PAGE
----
Science relies on systematically testing ideas with evidence gathered from the natural world. Not everyone realizes this, but science affects our everyday lives in all sorts of different ways. One principle of science is to let it be public and accessible. This way, researchers can check, respond to and build on each other's work and the general public can be informed about public knowledge, too. There are many ways scientific knowledge can be disseminated to the general public. One important way is through the general education everyone gets. Parts of scientific knowledge find their way into the basic education of everyone (although this sometimes remains a struggle). Another way is through popularized science books (example), a great way to reach massive audiences. An interesting and useful development is also how some universities have started to create chairs for the public understanding of science (for instance Oxford). Then, there the many information technology-driven approaches which enable the further spread of scientific knowledge. Much scientific knowledge seeps through by the wonderful wikipedia technology and community. There are now even peer reviewed scholar sites (scholarpedia.org). And there are more and more researchers uploading pdf files on their websites (example). Some universities are very generous in sharing their knowledge, too (example). Youtube also offers wonderful opportunities for sharing scientific knowledge broadly (example). In addition, websites like Google Scholar can be a great help in identifying articles.
Unfortunately, despite all of these initiatives, there remains a substantial gap between scientific developments and the public's knowledge and understanding of it. Some worry that the gap growths. Even basic scientific knowlegde is unknown to large proportions of the population of many countries. As an example: A US national survey (American adults flunk basic science) carried out this year showed that only 53% of the adults know how long it take for the earth to revolve around the sun. Only 59% of them know the earliest humans and dinosaurs did not live at the same time. Only 47% of them can roughly approximate the percent of the earth's surface that is covered with water. A recent poll in the UK found that half of the Britons do not believe in evolution and many are confused about what it means. These are indications there is room for improvement, so to speak. On a mailing list I am subscribed to, one of its members started a lively discussion on the dissemination of scientific knowledge. He argued for a free open access to all scientific knowledge for everyone. He said: "Scientific publishers can be viewed as "rent-seekers" in economic theory. They are acting as a third party between the taxpaying public and taxpayer-funded research by depriving them of access to each other. This lands them in the economic neighborhood of illegal drug trade, taxi medallions, lobbyists, bribery and regulatory capture... quite a fall from the vision of the Enlightenment. "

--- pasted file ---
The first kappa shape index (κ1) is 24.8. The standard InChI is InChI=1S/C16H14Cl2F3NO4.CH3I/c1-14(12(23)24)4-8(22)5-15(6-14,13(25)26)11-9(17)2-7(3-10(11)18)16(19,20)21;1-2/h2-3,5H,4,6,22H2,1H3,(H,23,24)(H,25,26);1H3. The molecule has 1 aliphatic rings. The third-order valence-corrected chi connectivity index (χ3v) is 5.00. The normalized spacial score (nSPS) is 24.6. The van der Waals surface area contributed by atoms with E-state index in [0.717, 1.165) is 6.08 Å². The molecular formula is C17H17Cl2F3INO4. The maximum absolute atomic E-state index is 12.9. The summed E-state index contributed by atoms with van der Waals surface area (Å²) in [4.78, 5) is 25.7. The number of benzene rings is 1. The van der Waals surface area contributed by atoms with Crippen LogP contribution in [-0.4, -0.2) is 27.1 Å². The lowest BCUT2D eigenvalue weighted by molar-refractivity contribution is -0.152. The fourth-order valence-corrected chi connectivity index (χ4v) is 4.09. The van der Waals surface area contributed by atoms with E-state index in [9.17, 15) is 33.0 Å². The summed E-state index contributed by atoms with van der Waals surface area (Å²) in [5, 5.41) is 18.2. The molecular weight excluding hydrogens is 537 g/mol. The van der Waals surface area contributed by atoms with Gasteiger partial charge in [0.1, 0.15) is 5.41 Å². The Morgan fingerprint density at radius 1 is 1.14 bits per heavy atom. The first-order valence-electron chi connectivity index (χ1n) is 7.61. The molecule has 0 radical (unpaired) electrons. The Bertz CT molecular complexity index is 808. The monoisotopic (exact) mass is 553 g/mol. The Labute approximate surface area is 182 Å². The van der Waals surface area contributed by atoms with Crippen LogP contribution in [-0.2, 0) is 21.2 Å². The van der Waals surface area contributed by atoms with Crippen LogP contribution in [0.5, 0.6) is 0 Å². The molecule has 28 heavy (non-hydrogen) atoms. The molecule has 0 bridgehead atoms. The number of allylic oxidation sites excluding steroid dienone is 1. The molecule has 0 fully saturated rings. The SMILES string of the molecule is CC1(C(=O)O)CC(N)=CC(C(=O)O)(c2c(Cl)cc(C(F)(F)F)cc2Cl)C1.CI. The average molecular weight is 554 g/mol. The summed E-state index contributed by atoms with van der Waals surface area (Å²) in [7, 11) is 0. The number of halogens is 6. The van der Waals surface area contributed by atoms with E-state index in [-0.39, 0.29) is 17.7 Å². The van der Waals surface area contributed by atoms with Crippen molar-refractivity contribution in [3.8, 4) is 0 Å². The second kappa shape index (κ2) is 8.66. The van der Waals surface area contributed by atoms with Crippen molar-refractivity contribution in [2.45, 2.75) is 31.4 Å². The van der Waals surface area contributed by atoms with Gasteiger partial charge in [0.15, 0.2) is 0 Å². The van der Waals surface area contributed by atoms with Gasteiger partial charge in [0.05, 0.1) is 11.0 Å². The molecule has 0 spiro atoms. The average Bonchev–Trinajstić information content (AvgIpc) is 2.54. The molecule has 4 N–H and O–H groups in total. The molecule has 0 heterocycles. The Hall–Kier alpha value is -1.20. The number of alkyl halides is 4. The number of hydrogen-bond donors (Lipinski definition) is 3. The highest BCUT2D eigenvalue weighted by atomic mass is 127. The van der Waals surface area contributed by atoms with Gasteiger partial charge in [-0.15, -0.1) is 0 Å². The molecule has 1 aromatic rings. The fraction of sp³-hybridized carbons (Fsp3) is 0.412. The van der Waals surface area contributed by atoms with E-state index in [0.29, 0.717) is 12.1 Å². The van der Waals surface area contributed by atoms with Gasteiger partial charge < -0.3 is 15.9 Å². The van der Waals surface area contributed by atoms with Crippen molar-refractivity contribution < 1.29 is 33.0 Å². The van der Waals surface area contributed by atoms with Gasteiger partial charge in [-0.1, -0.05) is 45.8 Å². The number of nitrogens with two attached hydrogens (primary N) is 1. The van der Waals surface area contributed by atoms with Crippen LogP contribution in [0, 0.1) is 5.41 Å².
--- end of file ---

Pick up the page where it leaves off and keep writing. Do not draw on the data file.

If you are not a scholar or a student it can be hard and expensive to get hold of certain scientific articles. For many people, educated at universities but now working outside academia, this will keep them from closely following scientific developments within their discipline, which could lead to an unnecessary gap between science and practice.
What do you think?
- Would it be a good idea to create open access for all to scientific knowledge?
- Is it possible to do this while sticking to important quality standards? If yes, how?